Larry Neal or Lawrence Neal (September 5, 1937 – January 6, 1981) was a scholar of African-American theatre. He is well known for his contributions to the Black Arts Movement of the 1960s and 1970s. He pushed the shift from forcing black culture in with white American culture, to that of celebrating their differences within an equally important and meaningful artistic and political field, thus celebrating Black Heritage.
Lawrence Paul Neal
September 5, 1937
|Died||January 6, 1981(aged 43)|
|Alma mater||Lincoln University (Pennsylvania),|
University of Pennsylvania
|Institutions||City College of New York.|
Neal was born in Atlanta, Georgia, to a Woodie and Maggie Neal, who had five sons. He graduated from Lincoln University (Pennsylvania) in 1961 with a degree in history and English, and then received a master's degree in 1963 from the University of Pennsylvania in Folklore. In 1963, Neal was a professor for Drexel Institute of Technology in Philadelphia for a brief period before landing a job in New York as a copywriter in 1964 for Wiley and Sons. From 1968 to 1969, Neal taught at the City College of New York. The following year he taught at Wesleyan University, and then at Yale University from 1970 to 1975.It was during his time at Yale where he won a Guggenheim Fellowship for African-American critical studies.
Neal is known for working with Amiri Baraka to open the Black Arts Repertory Theatre/School. His early writings—including "The Negro in the Theatre" (1964), "Cultural Front" (1965), and "The Black Arts Movement" (1968)—were influential in defining and describing the role of the arts in the Black Power era. Additionally, he became the arts editor of the Liberator magazine (1964–69), educational director of the Black Panther Party, and was a member of the Revolutionary Action Movement. His time as an arts editor allowed him to interview some of the most influential black artists, musicians, and writers, which only increased his involved and influence in the Black Arts Movement.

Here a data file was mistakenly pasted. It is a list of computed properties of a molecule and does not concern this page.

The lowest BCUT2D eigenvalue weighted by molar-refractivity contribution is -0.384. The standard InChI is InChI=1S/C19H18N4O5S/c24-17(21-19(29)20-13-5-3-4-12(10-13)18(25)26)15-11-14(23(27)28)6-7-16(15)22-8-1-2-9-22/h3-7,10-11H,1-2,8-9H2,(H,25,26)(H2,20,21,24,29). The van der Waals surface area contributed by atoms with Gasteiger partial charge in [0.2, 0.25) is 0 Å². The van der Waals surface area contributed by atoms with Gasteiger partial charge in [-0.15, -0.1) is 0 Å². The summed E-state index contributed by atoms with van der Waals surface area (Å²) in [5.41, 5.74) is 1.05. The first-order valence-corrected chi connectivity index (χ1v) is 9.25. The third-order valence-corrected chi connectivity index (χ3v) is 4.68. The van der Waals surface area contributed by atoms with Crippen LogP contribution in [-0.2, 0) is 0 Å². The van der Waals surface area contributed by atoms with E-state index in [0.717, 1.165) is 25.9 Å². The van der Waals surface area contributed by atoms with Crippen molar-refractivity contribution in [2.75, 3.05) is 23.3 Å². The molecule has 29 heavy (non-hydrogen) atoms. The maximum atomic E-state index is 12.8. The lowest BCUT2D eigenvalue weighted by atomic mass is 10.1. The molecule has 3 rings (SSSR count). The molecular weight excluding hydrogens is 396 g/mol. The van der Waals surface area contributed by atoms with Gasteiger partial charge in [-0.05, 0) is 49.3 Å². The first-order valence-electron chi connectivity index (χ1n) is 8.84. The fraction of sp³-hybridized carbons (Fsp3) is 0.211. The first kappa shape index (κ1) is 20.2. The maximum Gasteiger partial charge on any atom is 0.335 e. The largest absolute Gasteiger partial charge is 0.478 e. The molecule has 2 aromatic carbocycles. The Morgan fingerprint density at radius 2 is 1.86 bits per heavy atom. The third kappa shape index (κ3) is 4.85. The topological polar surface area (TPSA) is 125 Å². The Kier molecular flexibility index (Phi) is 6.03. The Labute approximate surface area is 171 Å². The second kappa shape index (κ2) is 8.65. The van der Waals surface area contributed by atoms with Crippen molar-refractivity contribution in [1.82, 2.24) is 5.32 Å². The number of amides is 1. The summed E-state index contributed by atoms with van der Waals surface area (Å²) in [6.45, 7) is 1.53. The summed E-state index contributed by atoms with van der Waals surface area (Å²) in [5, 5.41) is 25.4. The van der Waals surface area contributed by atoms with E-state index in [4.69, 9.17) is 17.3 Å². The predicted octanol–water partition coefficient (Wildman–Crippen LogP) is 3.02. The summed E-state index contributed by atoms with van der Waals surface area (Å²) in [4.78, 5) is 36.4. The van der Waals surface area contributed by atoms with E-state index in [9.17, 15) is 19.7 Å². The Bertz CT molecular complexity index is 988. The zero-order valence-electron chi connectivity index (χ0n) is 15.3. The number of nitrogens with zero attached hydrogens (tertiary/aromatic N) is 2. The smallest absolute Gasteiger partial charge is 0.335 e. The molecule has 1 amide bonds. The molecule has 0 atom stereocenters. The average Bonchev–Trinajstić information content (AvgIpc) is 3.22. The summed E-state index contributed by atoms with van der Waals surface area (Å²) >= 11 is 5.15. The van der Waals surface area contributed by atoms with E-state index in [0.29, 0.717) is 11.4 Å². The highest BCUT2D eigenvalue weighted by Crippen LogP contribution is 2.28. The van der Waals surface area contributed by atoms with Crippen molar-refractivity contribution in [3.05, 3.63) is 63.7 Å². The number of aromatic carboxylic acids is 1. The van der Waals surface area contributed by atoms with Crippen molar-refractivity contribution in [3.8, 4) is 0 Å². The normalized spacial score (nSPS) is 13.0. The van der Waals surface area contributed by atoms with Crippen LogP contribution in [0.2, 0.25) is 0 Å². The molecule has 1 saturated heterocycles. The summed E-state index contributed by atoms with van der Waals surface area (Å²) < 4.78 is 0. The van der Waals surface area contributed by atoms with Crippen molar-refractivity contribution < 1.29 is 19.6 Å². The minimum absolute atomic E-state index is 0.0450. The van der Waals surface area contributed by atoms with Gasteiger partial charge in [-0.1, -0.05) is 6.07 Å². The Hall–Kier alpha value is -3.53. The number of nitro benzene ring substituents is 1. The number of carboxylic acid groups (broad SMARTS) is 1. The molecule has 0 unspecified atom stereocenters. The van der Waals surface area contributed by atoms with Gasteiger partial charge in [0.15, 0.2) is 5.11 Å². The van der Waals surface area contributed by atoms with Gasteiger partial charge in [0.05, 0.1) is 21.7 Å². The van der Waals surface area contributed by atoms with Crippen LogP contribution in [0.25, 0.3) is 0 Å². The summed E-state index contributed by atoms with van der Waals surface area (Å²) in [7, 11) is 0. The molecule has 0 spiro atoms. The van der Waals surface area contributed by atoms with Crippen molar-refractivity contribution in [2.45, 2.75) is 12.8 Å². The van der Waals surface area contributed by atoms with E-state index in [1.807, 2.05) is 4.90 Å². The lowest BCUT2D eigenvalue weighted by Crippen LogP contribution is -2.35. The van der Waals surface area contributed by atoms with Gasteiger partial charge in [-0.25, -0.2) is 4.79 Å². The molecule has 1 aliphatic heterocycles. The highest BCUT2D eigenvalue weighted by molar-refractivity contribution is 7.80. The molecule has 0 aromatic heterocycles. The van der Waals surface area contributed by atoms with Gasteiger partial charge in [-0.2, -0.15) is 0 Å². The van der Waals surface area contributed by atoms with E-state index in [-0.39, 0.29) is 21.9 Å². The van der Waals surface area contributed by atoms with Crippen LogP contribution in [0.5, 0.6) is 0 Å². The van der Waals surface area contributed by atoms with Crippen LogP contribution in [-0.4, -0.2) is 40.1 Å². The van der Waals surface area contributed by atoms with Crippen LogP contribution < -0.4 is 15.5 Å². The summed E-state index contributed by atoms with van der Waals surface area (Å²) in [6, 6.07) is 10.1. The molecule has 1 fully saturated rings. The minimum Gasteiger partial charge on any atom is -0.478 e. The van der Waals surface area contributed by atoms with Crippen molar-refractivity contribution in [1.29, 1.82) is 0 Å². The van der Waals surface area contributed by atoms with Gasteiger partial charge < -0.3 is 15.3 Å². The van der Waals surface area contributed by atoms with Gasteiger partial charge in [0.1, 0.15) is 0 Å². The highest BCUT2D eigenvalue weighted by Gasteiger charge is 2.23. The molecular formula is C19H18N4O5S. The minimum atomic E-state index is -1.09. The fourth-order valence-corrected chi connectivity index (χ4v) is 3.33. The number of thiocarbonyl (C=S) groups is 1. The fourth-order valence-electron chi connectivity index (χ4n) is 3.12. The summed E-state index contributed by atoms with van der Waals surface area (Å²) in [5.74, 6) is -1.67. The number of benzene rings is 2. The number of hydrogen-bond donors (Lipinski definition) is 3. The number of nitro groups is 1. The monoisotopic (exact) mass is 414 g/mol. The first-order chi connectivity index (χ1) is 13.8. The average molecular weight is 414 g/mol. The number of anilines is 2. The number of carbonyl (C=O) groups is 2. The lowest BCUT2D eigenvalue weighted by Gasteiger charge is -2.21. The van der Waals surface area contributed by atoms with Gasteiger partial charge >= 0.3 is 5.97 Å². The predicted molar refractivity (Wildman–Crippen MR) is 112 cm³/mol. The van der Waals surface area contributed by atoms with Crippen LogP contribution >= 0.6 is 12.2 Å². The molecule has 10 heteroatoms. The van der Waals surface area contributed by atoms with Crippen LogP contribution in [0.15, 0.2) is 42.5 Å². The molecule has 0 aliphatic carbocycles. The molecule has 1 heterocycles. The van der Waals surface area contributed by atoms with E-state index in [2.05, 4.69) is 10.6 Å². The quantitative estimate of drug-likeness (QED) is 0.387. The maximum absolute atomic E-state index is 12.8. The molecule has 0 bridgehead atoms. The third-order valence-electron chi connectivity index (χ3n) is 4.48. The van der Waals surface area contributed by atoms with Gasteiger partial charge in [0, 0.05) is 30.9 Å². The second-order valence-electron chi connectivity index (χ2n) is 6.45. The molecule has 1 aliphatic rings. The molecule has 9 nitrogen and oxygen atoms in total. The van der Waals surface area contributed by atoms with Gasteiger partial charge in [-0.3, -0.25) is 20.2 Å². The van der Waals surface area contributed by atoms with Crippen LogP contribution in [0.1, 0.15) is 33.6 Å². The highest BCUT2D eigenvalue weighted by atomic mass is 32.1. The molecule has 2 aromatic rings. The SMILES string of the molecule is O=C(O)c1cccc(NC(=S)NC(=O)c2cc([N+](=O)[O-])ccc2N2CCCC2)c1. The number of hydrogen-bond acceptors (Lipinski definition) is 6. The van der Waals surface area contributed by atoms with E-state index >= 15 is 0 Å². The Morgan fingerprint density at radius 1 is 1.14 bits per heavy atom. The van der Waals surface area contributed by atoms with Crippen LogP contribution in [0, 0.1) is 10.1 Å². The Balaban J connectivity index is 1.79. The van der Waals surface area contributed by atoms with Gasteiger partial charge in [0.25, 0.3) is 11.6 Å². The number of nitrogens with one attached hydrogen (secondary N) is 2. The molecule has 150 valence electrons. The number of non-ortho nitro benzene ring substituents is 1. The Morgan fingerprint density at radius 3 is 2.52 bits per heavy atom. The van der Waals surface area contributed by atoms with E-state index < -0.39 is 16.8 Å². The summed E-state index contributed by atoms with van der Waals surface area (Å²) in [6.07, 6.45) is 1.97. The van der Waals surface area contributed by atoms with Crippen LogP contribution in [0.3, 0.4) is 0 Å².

His essays and poems appeared in publications such as Liberator, Drama Critque, Black Theatre, Negro Digest, Performance, and Black World. His essays dealt with social issues, aesthetic theory, literary topics, while his poetry focused more on African-American mythology, history, and language. He also uncovered Ed Bullins's plagiarism of Albert Camus's 1949 play The Just Assassins.
At Howard University in Washington D.C., Neal held a chair in humanities. During 1976–79, he was the Executive Director for the District of Columbia Commission on the Arts and Humanities. This organization helped with grants to further the arts in black communities.
In 1965, he married Evelyn Rodgers; they had one adopted son, Avatar.
Neal died from a heart attack on January 6, 1981, at a theater workshop in Hamilton, New York. Information on his life and career can be found at the Schomburg Center for Research in Black Culture, which is a section of the New York Public Library.
- Black Boogaloo: Notes on Black Liberation (poetry) (1969)
- Introductions to Zora Neale Hurston’s autobiography, Dust Tracks on a Road, and her novel, Jonah’s Gourd Vine. (1971).
- Moving On Up (screenplay) (1973)
- Hoodoo Hollerin' Bebop Ghosts (poetry) (1974)
- The Glorious Monster in the Bell of the Horn (play) (1979)
- In an Upstate Motel: A Morality Play (play) (1980)
- Visions of a Liberated Future: Black Arts Movement Writings Edited by Michael Schwartz; with commentary by Amiri Baraka, Stanley Crouch, Charles Fuller, and Jayne Cortez. (essays) (1989)
As editor or contributorEdit
- Black Fire: An Anthology of Afro-American Writing (Co-editor, with Amiri Baraka) (1968)
- Trippin': A Need for Change (co-author, with Amiri Baraka and A. B. Spellman) (1969)